We’ve all seen those ads in magazines where celebrities (often athletes) with painted-on milk moustaches promote milk’s value for bone health — a terrific marketing tactic, but sadly lacking when explaining how proper nutrition and proper bone health go hand in hand. What those ads don’t say — and what many people just don’t realize — is that healthy bones are an impossible dream without a balanced intake of vitamins, minerals, proteins, fatty acids, and other important nutrients. Obtaining that intake requires a great deal more than just milk! Particularly since, despite America’s wealth as a nation, most of us do not consume food that contains adequate amounts of many essential nutrients.
Hard to believe? In a 1981 USDA survey that studied the three-day food intake of 21,500 people, not a single person surveyed consumed 100% of the recommended daily allowance (RDA) of all 10 essential nutrients studied. Substantial numbers of people consumed less than 70% of the RDA for several nutrients — and that was before fast food restaurants became ubiquitous!
The average American diet is not only nutritionally inadequate, it is also imbalanced. On any given day, 50% of us eat no fruit, and 25% of us eat no vegetables. At the same time, Americans consume approximately 20% of their calories from refined sugars and sweeteners, 30% from refined grains, and often, 40% as fat. Additionally, many people consume 10% of calories from alcohol. What this all boils down to is frightening. Our bodies are depending on a small percentage of our caloric intake to provide us with all the essential nutrients we need to build and maintain strong and healthy bones. Our country’s standard diet of fast food, fatty food, and food that is very acidifying is literally robbing our bones of the nutrients they need to remain strong and healthy.
This constant imbalance of nutrient deficiency and excess can present significant problems for maintaining bone health. The chemistry of the human body operates best in an alkaline state, with a pH of about 7.4. The body’s pH level is so critical, it has many checks and balances to make sure it stays in line. If a diet is too high in acid-forming foods, the body reacts by drawing alkalinizing mineral compounds from bones to buffer this acidity and alkalize the body. While our bones do not suffer from an occasional withdrawal of their alkalizing mineral reserves, excessive and prolonged acidity can drain bone of alkali mineral reserves and lead to bone thinning.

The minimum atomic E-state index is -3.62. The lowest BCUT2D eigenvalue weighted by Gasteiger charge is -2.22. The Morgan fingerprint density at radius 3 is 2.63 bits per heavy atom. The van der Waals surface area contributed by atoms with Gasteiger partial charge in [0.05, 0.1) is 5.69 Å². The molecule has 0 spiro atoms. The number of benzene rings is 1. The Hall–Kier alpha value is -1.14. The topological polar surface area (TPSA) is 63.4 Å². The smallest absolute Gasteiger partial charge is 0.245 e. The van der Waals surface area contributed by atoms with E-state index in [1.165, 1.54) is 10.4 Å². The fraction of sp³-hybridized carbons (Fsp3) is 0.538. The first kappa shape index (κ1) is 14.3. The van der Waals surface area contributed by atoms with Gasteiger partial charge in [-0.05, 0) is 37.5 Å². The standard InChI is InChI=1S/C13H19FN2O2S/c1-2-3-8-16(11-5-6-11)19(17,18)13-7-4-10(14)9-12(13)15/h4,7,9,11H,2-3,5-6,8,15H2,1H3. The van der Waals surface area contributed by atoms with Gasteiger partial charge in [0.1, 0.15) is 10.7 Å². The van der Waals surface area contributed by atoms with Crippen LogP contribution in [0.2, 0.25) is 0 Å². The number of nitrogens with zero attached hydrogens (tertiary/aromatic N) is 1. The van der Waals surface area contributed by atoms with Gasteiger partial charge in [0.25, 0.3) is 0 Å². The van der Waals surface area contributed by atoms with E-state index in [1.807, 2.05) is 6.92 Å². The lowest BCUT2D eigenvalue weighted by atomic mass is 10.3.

Eating for better bones
When it comes to bone health, there’s a single goal: to maximize the intake of nutrient-dense, bone-building whole foods and minimize the intake of substances that make the body more acid. Sound simple? Maybe, but in today’s fast-paced society, following this “simple” recipe is difficult at best, and it was likely much easier for our ancestors than it is for us. Living off the land and sea provided our ancestors with a variety of nutrient-rich, whole foods that could be harvested directly and dried, steamed, or preserved in other ways for use in winter. Even more recent generations of our ancestors — our grandparents — could not have located, much less purchased and consumed, much of the unwholesome foods that line today’s supermarket shelves. Of the 25,000 products typically available in an American supermarket, only a fraction of them are actually nutritious, whole foods. Many of the offerings are not only highly processed, but also largely synthetic. So for us, the challenge is to dodge all the clever marketing strategies designed to attract us to packages and find the good foods hidden among the junk.
If bone health is your goal, here’s a simple way to start: change what you put on your plate at mealtimes. First, eat meals composed largely of fresh fruits and vegetables, organically grown whenever possible, that have undergone very little processing before they come to your plate. It’s okay if you include some processed foods, but try to make your diet mostly fresh, whole foods. Second, make sure you are choosing foods that promote your body’s acid/alkaline balance — which is easy if you follow the first suggestion, as most of the alkalizing foods you can obtain are fresh fruits and vegetables! Third, when you shop in a grocery store, stick to the outer aisles — the produce section and the areas where fresh meats and fish are sold. The highly processed foods you want to avoid are in the center aisles, so skip those. And finally, take a high-quality multivitamin that provides all of the nutrients you need as “insurance,” especially if you find yourself unable to always eat healthy foods.
You can find many more suggestions for improving your bone health using nutrition and diet in the articles listed below:
Our most popular resources on nutrition & bone health
- The calcium myth
Nutrition for healthy bones requires much more than just calcium. BetterBones.com explains the importance of 20 key nutrients for bone health.
- 20 essential bone-building nutrients — an overview
For many years, calcium was viewed as the all-important nutrient for bone health. Every day we are learning more about the many other minerals, vitamins, and macronutrients that are crucial for healthy bones. Join us as we pick our top 20 bone-building nutrients, touch on how they work in the body, and review how much you really need to keep your bones strong across a lifetime.
- Ten steps to better digestion
Key steps on strengthening digestion for stronger bones. Ten steps to better nutrition and bone health from Better Bones.